Avoca is a town in the Central Highlands of Victoria, Australia, 71 kilometres northwest of Ballarat. It is one of two main towns in the Pyrenees Shire, the other being Beaufort to the south. At the 2001 census, Avoca had a population of 956.
The town stands in the gently undulating basin of the Avoca River, which rises in the Pyrenees Ranges to the west. To the south, the region is bounded by low hills of the Great Dividing Range; eastwards, the basin ends in a dry forested rise; to the north the Avoca River runs slowly through the plains of the Wimmera before petering out in swamps near the Murray.
The region takes in an area of about 200 square kilometres, and includes the villages of Redbank, Natte Yallock, Rathscar, Bung Bong, Lamplough, Amphitheatre, Percydale, Moonambel, and Warrenmang. A few miles to the northeast, bare paddocks mark the site of Homebush, once a flourishing mining village.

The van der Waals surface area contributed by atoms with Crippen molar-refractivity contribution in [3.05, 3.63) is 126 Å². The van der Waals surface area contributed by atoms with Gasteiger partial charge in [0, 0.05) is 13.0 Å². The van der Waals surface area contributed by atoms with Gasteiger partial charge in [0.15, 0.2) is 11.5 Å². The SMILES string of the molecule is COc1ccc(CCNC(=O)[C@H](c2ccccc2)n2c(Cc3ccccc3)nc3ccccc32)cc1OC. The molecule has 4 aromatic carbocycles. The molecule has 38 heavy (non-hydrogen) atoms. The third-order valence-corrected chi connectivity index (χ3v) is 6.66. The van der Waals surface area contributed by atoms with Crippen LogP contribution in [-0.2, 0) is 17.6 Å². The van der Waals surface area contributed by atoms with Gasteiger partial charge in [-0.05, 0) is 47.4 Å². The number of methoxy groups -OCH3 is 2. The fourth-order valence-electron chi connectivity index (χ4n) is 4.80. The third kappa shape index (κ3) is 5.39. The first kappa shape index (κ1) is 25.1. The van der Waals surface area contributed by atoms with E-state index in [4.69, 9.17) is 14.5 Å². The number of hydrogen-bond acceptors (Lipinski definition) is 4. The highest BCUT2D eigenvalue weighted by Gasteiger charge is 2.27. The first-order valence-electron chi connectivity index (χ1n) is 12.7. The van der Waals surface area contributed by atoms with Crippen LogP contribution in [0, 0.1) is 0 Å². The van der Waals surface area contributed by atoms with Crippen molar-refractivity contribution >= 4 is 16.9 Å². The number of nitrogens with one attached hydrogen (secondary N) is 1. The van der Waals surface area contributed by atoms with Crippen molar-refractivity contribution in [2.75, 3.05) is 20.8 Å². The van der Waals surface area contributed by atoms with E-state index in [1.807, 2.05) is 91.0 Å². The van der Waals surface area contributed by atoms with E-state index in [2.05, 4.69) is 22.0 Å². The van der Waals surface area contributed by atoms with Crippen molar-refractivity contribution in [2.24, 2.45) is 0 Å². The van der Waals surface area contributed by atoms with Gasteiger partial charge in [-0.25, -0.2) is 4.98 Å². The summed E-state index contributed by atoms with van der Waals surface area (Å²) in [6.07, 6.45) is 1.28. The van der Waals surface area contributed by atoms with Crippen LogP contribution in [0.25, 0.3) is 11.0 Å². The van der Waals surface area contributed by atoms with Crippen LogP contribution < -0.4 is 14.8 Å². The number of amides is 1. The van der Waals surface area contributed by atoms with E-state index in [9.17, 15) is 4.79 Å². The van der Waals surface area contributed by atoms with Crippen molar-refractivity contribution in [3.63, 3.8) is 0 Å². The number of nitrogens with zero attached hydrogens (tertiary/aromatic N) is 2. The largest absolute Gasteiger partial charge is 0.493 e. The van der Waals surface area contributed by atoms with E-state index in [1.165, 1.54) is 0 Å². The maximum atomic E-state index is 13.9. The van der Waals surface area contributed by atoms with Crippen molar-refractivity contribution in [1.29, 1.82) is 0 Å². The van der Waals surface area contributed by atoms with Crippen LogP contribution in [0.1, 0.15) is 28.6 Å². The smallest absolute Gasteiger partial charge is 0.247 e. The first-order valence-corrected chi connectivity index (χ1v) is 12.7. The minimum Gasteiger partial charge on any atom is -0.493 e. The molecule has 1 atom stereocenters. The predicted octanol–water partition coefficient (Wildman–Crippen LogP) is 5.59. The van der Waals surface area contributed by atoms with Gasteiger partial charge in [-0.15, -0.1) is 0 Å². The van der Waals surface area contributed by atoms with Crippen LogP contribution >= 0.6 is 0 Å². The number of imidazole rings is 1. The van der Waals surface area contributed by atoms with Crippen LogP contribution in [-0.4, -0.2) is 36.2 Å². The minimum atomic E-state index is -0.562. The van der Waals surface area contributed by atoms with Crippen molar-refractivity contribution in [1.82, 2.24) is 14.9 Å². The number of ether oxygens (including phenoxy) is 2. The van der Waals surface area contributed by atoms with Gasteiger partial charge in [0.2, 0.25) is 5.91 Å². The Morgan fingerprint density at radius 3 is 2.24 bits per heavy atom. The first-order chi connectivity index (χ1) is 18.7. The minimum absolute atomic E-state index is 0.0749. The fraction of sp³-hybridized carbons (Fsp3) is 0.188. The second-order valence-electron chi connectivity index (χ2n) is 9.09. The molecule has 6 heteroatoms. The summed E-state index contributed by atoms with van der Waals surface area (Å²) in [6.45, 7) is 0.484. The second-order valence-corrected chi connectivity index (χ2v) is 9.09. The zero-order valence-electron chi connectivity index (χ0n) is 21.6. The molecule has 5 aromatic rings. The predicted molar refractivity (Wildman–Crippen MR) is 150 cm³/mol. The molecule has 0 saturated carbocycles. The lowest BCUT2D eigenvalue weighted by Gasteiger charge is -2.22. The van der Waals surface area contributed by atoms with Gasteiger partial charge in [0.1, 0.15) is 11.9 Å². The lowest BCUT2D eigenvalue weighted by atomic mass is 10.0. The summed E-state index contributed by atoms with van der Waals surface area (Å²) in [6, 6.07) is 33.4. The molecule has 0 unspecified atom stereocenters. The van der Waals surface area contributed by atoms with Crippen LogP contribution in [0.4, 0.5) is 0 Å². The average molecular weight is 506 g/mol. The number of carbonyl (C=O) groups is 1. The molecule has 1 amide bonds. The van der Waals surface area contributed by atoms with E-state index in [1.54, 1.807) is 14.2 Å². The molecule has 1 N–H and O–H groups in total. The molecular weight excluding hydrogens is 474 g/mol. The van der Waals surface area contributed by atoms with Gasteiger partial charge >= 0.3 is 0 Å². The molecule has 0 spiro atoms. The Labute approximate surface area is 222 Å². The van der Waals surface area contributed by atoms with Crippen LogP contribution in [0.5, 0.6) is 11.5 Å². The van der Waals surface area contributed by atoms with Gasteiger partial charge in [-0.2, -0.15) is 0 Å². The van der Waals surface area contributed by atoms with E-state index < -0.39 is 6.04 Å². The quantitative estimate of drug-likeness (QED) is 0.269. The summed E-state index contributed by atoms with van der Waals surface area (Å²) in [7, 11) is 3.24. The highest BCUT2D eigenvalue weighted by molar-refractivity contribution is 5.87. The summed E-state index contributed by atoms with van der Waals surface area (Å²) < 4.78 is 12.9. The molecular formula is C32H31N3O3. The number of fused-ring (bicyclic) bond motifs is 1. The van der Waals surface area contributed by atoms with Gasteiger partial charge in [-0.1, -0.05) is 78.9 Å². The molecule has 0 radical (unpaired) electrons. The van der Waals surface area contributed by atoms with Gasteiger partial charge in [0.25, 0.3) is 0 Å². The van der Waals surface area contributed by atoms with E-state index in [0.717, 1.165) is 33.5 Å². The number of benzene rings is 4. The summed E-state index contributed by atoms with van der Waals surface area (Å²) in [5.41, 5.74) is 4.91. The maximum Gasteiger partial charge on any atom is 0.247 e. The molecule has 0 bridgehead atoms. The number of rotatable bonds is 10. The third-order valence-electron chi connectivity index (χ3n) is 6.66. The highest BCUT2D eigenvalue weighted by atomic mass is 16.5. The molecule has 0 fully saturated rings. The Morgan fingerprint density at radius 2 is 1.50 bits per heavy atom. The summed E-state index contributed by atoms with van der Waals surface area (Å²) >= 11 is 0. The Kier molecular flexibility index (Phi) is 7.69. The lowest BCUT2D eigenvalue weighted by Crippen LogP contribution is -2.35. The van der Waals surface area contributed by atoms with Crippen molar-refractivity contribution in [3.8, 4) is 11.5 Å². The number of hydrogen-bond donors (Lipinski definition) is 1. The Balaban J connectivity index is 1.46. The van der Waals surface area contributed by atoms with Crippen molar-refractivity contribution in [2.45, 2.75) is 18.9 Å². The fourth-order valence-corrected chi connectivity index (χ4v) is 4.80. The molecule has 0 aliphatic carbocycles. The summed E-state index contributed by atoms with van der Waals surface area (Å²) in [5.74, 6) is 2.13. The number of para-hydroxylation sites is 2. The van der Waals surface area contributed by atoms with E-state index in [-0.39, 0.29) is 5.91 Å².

Like Ballaarat and many other Victorian towns, Avoca sprang into being suddenly in the 1850s with the discovery of gold. Gold was first found in Victoria in 1849 in the Pyrenees Ranges near Avoca. But it was not for another two years that the first discovery of any importance took place. In 1851 a shepherd called James Esmond found gold at Clunes, forty kilometres from present-day Avoca, setting off a gold rush to the region. In 1853 gold was found at Four Mile Flat, near Avoca, and the main lead at Avoca itself was opened up a few months later. By the beginning of December 1853, the population had increased from 100 to 2,200, and by June the following year, Avoca, with a population of 16,000, was regarded as one of Victoria’s more important gold rush districts.